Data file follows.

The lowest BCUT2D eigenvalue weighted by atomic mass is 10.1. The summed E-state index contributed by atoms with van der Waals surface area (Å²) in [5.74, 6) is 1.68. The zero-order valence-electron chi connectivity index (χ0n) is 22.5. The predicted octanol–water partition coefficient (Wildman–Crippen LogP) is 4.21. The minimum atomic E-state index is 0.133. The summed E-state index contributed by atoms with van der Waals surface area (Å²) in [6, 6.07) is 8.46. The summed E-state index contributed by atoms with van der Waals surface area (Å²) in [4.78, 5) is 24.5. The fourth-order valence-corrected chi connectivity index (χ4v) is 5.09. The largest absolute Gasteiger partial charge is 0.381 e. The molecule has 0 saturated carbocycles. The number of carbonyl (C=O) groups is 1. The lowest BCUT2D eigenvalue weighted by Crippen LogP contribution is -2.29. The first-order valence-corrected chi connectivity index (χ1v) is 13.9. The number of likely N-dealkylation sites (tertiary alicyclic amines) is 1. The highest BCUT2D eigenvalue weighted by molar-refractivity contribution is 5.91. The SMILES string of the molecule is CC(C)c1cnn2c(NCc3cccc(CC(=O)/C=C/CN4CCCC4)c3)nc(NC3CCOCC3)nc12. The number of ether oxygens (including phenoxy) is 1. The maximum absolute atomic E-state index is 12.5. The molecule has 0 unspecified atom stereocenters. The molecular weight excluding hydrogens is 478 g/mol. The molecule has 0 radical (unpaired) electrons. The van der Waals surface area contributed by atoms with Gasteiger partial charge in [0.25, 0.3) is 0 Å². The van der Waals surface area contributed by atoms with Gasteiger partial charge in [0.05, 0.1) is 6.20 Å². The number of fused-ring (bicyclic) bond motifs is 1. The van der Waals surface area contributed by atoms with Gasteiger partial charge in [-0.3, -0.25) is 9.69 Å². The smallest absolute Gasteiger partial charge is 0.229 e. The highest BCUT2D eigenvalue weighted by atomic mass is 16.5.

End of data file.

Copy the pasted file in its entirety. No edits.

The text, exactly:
The lowest BCUT2D eigenvalue weighted by atomic mass is 10.1. The summed E-state index contributed by atoms with van der Waals surface area (Å²) in [5.74, 6) is 1.68. The zero-order valence-electron chi connectivity index (χ0n) is 22.5. The predicted octanol–water partition coefficient (Wildman–Crippen LogP) is 4.21. The minimum atomic E-state index is 0.133. The summed E-state index contributed by atoms with van der Waals surface area (Å²) in [6, 6.07) is 8.46. The summed E-state index contributed by atoms with van der Waals surface area (Å²) in [4.78, 5) is 24.5. The fourth-order valence-corrected chi connectivity index (χ4v) is 5.09. The largest absolute Gasteiger partial charge is 0.381 e. The molecule has 0 saturated carbocycles. The number of carbonyl (C=O) groups is 1. The lowest BCUT2D eigenvalue weighted by Crippen LogP contribution is -2.29. The first-order valence-corrected chi connectivity index (χ1v) is 13.9. The number of likely N-dealkylation sites (tertiary alicyclic amines) is 1. The highest BCUT2D eigenvalue weighted by molar-refractivity contribution is 5.91. The SMILES string of the molecule is CC(C)c1cnn2c(NCc3cccc(CC(=O)/C=C/CN4CCCC4)c3)nc(NC3CCOCC3)nc12. The number of ether oxygens (including phenoxy) is 1. The maximum absolute atomic E-state index is 12.5. The molecule has 0 unspecified atom stereocenters. The molecular weight excluding hydrogens is 478 g/mol. The molecule has 0 radical (unpaired) electrons. The van der Waals surface area contributed by atoms with Gasteiger partial charge in [0.25, 0.3) is 0 Å². The van der Waals surface area contributed by atoms with Gasteiger partial charge in [0.05, 0.1) is 6.20 Å². The number of fused-ring (bicyclic) bond motifs is 1. The van der Waals surface area contributed by atoms with Gasteiger partial charge in [-0.3, -0.25) is 9.69 Å². The smallest absolute Gasteiger partial charge is 0.229 e. The highest BCUT2D eigenvalue weighted by atomic mass is 16.5.